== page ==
Leave it to Ram Dass to cut through all the BS and tell it like it is. This is what he had to say about why people like you and me read articles like this and listen to talks, day after day, month after month, year after year.

Why do we keep listening to spiritual lectures and reading spiritual books? It seems we need to keep saying it to ourselves, over and over again, until we finally hear.”

Isn’t that the truth? I know it is for me.

How? I listen to a Michael Singer talk on for fifteen to twenty minutes every morning before I meditate. I also throw in a Ram Dass or Eckhart Tolle talk around once a week. One reason I do this is that it prepares me to get quiet inside for my meditation.

The repetition is all

But I also do it for the reason Ram Dass states: The repetition gets me closer to finally “hearing” the wisdom. And by repetition, I mean repetition.

Because Michael Singer hits on the same few points in almost every talk. Like what? Like we need to go inside to cure what ails us rather than look to the external world (job title, car, relationship status et al) for the answers.

Why are we not okay inside? Because we’ve held on to a slew of mostly bad experiences and they run our lives. They determine what kind of career we pursue, the kind of mate we’re attracted to and on down the line.

We are the consciousness, not the objects

And of course, he emphasizes that we are the consciousness that is aware of all the objects that we encounter. Objects like fabulous sunsets, milkshakes, thoughts about our boss and sour feelings about our ex. None of those are us, Singer teaches. We are the consciousness that is aware of those objects.

Those teachings, and more, Singer approaches from myriad angles, but it’s really saying the same thing. And yet I keep on listening. Over and over.

Ram Dass says we do this because with that repetition “…we finally hear.” I agree.

Repetition begets deeper penetration

But here’s my twist. What repetition does for me is allow this timeless wisdom to seep deeper into my being. The more I hear it, the deeper it gets. And the deeper it gets, the more it becomes a part of me.

There is one caveat to all this. We shouldn’t allow reading books, taking courses and listening to talks replace doing the real work. Like what? Meditating, working on being mindful throughout our days and letting go when our egos get stirred.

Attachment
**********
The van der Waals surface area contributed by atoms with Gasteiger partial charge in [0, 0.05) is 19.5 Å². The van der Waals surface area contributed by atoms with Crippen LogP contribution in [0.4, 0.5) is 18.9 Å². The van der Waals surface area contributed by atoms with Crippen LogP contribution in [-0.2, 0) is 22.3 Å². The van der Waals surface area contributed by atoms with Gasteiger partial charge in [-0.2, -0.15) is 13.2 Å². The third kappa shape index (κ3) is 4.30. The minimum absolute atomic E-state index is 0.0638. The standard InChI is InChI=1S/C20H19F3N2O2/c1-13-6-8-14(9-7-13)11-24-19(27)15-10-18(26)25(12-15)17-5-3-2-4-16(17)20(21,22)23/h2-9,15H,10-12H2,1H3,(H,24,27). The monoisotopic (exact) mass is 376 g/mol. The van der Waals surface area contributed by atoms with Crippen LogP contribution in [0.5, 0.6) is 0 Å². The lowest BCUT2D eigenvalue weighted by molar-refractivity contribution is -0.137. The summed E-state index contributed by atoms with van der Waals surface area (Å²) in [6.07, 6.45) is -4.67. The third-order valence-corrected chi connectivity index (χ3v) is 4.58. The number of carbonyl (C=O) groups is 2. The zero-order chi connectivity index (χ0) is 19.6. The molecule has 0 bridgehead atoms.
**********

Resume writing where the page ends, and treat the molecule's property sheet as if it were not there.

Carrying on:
The tendency of many on the spiritual path is to place 80 percent of our efforts on the reading and learning and 20 percent on the work. That needs to be reversed.

The reason many of us fall into that trap is simple: Spiritual work can be hard. It’s far easier to put our feet up on the couch and read The Power of Now for an hour than it is to meditate for fifteen minutes.

The takeaway

But I’m with Ram Dass on this. We need to keep at the study part until it seeps deep into our being.

So keep reading. Keep listening. Keep watching.

And most important, keep practicing.


Want to Unload Heaps of Emotional Baggage? Let Go of Grudges

This is one of those articles that points out something obvious, that most people know, but that most people disregard. What is that obvious point?

Holding grudges does nobody any good, especially the grudge holder.

And yet, I’ll confess for all of us: Most of us hold grudges. Some more than others, but let’s face it, it’s pretty darn universal.

What I mean by grudges

Before delving further, I need to define what I mean by grudges. It’s harboring ill will toward someone who we feel has wronged us.

But I’m going to widen the net here by including those who haven’t necessarily wronged us, but who we just don’t like for some reason. For example, one of the moms at your kid’s school who you’ve spoken to only once, but who rubs you the wrong way. So every time you see her you say to yourself, “Ugh. What a Botox-infested phony.” And you don’t even know her!

So for the purposes of this article, let’s say that a grudge is harboring bad feelings about somebody.

Let’s go to the example bank to illustrate:

– “My wife/husband left me for another man/woman. I will hate them for eternity.”

– “Bobby blew off going to my wedding. A great friend for decades and he says he ‘can’t get away.’ That’s it. I’m done with him.”

– “My boss fired me, supposedly because my results didn’t measure up. Wrong. He fired me because he didn’t like me. He better hope we never meet in a dark alley.”

The point of this article is that holding these bad feelings harms us and does us no good.

What’s the harm?

How does it harm us? That’s obvious. Negative feelings about people are like toxins to our psyche. They pollute our insides. I’m not even going to expound on this because I think all of you get that.

The real question is: Why do we do this? Why do we hurt ourselves by doing something we don’t have to do. That we can control.

Why we hold grudges

The answer? Because we don’t think about it. It’s just something people do. We don’t like some people, for various reasons, and we hold on to those feelings. It’s a mindless habit.